“2012 is the year of South Stream for Russia which Turkey signed the permission for Russia to construct South Stream in Turkey’s EEZ. It was strange because just few days earlier Turkey has signed a new gas pipeline project of TANAP with Azerbaijan which seems like a new competitor to South Stream,” she said, adding, “Moscow expects from Ankara to support South Stream in order to realize Samsun-Ceyhan oil pipeline project.”
For Evrim Eken, Turkish analyst at the St. Petersburg State University’s School of International Relations, Russian companies wish “to expand toward Turkish downstream gas and electricity markets.”
“But considering the high oil and gas prices, current foreign trade balance in favor of Russia will be saved in the coming years,” she said via email.
Another challenge between the two countries might be the Cyprus issue.
Ankara wants Russia not to participate in the Republic of Cyprus energy bids and supports Turkish point of view.
For Eken, unlike energy, cooperation in “hard security matters cannot be expected.”
She also emphasizes that in his new turn, Putin will try to strengthen Russian influence over post-Soviet countries; “even there are plans to create a Eurasian Union.”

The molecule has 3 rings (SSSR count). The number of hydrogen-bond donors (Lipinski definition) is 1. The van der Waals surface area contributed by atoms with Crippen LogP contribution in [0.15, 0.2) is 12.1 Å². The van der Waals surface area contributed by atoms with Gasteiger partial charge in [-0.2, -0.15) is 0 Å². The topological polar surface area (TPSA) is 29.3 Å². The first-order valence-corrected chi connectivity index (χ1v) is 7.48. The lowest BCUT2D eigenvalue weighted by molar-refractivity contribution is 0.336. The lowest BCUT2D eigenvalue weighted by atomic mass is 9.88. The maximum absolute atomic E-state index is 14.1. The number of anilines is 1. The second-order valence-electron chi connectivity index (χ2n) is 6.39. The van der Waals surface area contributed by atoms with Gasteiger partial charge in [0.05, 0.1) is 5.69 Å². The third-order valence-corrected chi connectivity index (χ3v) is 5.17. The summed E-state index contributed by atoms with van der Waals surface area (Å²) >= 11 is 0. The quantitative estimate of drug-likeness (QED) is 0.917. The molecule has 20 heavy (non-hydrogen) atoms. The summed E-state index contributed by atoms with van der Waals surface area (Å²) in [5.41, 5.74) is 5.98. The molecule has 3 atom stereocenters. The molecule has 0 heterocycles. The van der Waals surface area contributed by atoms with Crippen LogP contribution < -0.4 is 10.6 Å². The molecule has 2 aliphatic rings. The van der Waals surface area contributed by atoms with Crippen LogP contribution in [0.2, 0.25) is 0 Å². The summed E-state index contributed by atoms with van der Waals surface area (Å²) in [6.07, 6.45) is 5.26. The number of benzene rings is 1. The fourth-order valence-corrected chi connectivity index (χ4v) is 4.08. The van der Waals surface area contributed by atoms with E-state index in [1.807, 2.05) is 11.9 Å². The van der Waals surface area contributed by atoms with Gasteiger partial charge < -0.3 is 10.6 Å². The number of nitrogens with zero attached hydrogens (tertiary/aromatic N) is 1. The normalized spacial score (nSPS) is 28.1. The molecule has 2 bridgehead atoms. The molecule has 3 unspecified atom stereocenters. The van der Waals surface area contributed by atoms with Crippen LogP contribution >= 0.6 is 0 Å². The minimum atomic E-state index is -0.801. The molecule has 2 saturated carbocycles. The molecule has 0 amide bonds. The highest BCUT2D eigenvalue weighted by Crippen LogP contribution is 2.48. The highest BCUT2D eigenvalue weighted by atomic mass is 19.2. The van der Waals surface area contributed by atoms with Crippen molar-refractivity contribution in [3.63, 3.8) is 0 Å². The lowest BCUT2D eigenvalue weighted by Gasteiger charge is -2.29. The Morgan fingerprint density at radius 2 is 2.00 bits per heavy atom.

“It is realistic or not is another matter of discussion, but Russia’s possible attempts would naturally annoy Turkey as they are rivals in Central Asia and Caucasus,” she added.
For Ogan, Turkey “needs to have its own regional road-map on Caucasus and Central Asia.”
“One of the secrets behind a successful personal relationship between Erdogan and Putin is that the AKP government in recent years switched its interest from the regional Turkic speaking countries, to the Arab geography,” he said, adding, “now it’s time to be more clear with Putin without damaging the relations.”
Vlasov concludes that no change should be is expected in Russian foreign policy before the beginning of 2013.
“We have a new president who needs time to set his priority in Russia’s foreign policy for the closest perspective. I guess next year will be the time of audit for Russia’s foreign policy in its main destinations,” he told in an interview.
However, Canan Kalsin, AK Party’s vice chairman for foreign affairs and former MP, says Turkey’s Russia policy “is strategic, not depending on who is in charge in Kremlin.”
“We believe that we can more understand each other and solve all the difficulties by keeping the dialog door open,” she said in an interview
“One thing about Russian diplomacy needs to be understood clear,” she argues, “There might be some zigzags, but overall Russian foreign policy is always based on the same points.”
[Editor’s note: This report originally referred to the Republic of Cyprus as “South Cyprus”, a term used in Turkish propaganda implying a claim to occupied northern Cyprus. The text has accordingly been corrected to read “Cyprus” or “Republic of Cyprus”.]